If there is a one Nigeria, some people won't see, for example, the re-denomination of the Naira as injurious to regional interest. A Deputy Governor of the Central Bank would not declare that he or she has taken specific monetary actions to defend the interest of the north or the interest of the south. Some people won't perceive the call for the validation of a legitimate election as a regional call. People won't see the apparition of sectoral marginalisation everywhere. If there is a one Nigeria, the Federal judiciary - especially the Supreme Court – won't continue to look like a reserved area. Etc, etc.
Clearly, Nigerian leaders themselves don't buy the idea of one Nigeria. It is just a convenient self-serving phrase. That notion certainly had never seeped downwards from the top in deeds. The reverse is actually often the case. What is noticeable are these same leaders yearly feathering their nests, padding their estates as if they anticipate some calamity to break on Nigeria any day soon.
In the last FIFA under-17 football tournament where Nigeria fielded a few old men and passed them off as young lads, quite a few people refused to accept that this amounted to cheating and that it was the wrong thing to do. More importantly, they didn't see how doing things like this as the norm retards our national football growth. Well, it is the same way some 'moderates' (north and south) continue to refuse to see the root cause of the inequity and disequilibrium in the Nigerian state. Instead, they focus exclusively on its by-products: maladjusted leadership, arrested development, and crime.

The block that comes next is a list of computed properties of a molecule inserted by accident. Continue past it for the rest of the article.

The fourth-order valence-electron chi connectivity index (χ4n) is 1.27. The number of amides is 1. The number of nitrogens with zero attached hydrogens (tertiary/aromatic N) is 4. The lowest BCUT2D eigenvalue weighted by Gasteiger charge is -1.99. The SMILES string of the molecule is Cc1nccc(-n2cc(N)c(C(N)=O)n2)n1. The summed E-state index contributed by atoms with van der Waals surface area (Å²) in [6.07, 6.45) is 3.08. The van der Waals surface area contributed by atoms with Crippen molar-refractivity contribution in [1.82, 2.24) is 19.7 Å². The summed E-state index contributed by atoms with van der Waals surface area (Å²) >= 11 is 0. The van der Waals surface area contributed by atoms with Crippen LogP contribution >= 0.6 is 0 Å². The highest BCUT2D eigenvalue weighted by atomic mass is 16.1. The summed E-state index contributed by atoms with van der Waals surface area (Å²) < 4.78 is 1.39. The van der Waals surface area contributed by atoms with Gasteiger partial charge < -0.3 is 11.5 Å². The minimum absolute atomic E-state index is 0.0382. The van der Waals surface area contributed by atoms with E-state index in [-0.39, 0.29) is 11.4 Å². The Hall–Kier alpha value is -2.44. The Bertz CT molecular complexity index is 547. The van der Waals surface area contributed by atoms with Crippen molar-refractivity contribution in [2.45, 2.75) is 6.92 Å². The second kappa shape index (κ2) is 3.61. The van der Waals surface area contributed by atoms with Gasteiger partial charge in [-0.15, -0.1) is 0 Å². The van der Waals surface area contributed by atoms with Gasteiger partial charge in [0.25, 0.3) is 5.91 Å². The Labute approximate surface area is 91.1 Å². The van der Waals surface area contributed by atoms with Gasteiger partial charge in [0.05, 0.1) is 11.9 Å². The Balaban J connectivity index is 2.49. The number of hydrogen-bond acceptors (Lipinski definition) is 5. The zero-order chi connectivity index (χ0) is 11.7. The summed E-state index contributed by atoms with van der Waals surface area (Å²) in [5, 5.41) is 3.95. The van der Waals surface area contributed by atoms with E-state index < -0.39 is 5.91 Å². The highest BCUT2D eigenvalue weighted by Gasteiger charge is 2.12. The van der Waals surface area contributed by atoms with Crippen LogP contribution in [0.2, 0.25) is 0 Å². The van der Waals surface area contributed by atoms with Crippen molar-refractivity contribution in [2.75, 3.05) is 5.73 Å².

What could embolden and would motivate Yar'Adua to consistently refuse to hand over to Jonathan as constitutionally expected every time he goes for medical care? (Please don't forget that Yar'Adua and Jonathan are both in the same PDP, the so called modern face of the cabal). And after leaving the country in the dark for some fifty days or so, why would he only choose to speak to the Hausa service of a foreign media? In the midst of a constitutional stalemate caused by his sickly and incompetent self, this man chose to speak to the BBC rather than directly to all Nigerians. That is the template upon which the Nigerian nation is fashioned and it is clearly wrong. It is contemptuous and it is unacceptable. Above all, it is not working.